Many people say that's part of the culture, but I think it was mostly just a way to make money, particularly in Europe. People thought Gypsies could read minds and Gypsies saw it as an opportunity to make a job out of it.

Your center uses the word "Gypsy," but isn't "Romani" the politically correct term?

I will always use "Gypsy." I love the name. It's romantic and has more meaning than "Romani." Some in our community wanted to change the name because they weren't happy with it. But that's their problem. One day I hope people will find it acceptable and say it with pride.


Friday, April 19, 2013



Budapest, Milan, 19 April 2013:



PHOTO Ulisse lives under the Bacula bridge in Milan (Chiara Tiraboschi)

In Italy, Romani communities were faced with another eviction today. The eviction came after a week of protests targeting an informal Romani settlement in Milan which is home to about 350 Roma, mostly from Romania. The protests, led by far right groups and accompanied by racist slogans, turned violent when the protestors threw stones into the settlement.

On 12 April 2013, the far right organisations, Gioventù della Fiamma and Circolo Domenico Leccisi e Gioventù di Ferro held an authorised demonstration in front of the camp.“Roma, go away from the neighborhood” was their call during the demonstration, which approximately 80 people attended. Two more unauthorised demonstrations of a similar nature took place on 15 and 16 April 2013, during which stones were thrown into the camp and fascist slogans and fascist salutes were made.

Following these protests, which called for the urgent eviction of the informal Romani settlement, the Milanese municipal authorities went to the camp yesterday and informed the residents that the camp would be closed. Some Romani residents left the camp after this warning. The authorities began evicting the remaining Roma today early in the morning.

According to municipal authorities, the plan to evict the Roma from the camp had been developed and announced previously. However, they accelerated the process due to security concerns and their inability to protect the Roma settlement from increasing hostility in the area.

The municipality initially announced that they would provide accommodation at a shelter for about 150 people, prioritising women, families with children and persons with disabilities. It is not known how many Romani individuals have been left homeless. The municipality plans to open a new shelter to accommodate them, expected to be opened by the end of April.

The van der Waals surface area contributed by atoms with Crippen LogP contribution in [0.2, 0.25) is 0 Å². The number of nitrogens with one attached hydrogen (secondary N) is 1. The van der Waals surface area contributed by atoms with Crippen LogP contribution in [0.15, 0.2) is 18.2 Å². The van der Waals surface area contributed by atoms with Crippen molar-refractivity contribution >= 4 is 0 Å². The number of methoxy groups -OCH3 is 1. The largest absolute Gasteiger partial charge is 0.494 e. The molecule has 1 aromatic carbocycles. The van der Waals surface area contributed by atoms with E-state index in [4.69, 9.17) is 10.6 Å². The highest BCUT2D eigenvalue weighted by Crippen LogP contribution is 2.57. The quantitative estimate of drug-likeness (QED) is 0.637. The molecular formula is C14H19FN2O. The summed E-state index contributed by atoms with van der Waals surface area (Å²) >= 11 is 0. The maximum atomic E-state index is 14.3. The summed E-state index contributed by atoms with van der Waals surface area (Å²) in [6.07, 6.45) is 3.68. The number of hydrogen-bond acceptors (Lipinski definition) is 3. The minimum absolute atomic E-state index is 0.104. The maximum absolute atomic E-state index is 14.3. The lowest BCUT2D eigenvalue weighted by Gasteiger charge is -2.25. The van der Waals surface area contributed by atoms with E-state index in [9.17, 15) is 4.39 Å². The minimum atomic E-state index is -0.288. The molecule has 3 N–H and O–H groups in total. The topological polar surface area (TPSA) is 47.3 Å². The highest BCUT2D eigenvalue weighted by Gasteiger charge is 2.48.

The European Roma Rights Centre (ERRC) and Gruppo di Sostegno Forlanini (GSF) are concerned about the safety and security of all Romani individuals who left the camp. Milanese authorities cite security concerns as the major reason to have closed down the camp; however the question remains as to how they will ensure the safety of Roma who are now homeless, and thus yet more vulnerable.

The ERRC and GSF are particularly concerned that this racially-fuelled mob violence is reminiscent of the 2008 pogrom in Ponticelli, Naples and the more recent razing of a Romani settlement in La Continassa, Turin in late 2011. The ERRC and GSF believe that the authorities of Milan are making some headway in the integration of Roma after many years of negative and emergency-based approaches. The NGOs hope that the authorities will in future do all that they can not to surrender to the demands of aggressive right wing groups, and will protect the fundamental rights of all Roma including their right to life, right to housing and right to privacy.

The ERRC and GSF call upon the municipal authorities to provide adequate alternative accommodation to those in emergency shelter following the eviction and to those now on the street, and request that they take all necessary measures to prevent the reoccurrence of such aggression.

For more information, contact:

Sinan Gökçen
Media and Communications Officer
European Roma Rights Centre

Thursday, April 18, 2013



Posted by David Meyer




David Meyer is a Foreign Affairs Officer working on Roma issues in the Office of European Affairs in the Bureau of Democracy, Human Rights, and Labor.

The Romani people, one of the largest minority groups in Europe, have made significant contributions to European and American culture and societies. From musicians and dancers in Spain, to human rights lawyers in Budapest, to dedicated educators in Macedonia, the Roma people continue to shape Europe's future. Yet, the Roma are one of the most marginalized groups in Europe, facing challenges to overcome systematic discrimination. On April 8, 2013, U.S. and European human rights activists and scholars came together at Harvard University for a conference entitled "Realizing Roma Rights: Addressing Violence, Discrimination, and Segregation in Europe to celebrate International Roma Day" to discuss how the Roma can reclaim their rights and harness the human potential of a diverse population of more than 10 million people.

Living in Eastern Europe in 2009, I witnessed firsthand the effects of the socio-economic exclusion of the Roma population. These experiences led me to return to the State Department in 2012 to focus on U.S. government efforts to promote Roma inclusion and rights in Europe.

It wasn't until 1971 that April 8 was declared International Roma Day by the 4th Romani World Congress. Since then, there has been a steady revitalization of organizations dedicated to promoting Roma inclusion and an awakening of even some of the most isolated Romani populations to their rights in a free and economically prosperous Europe.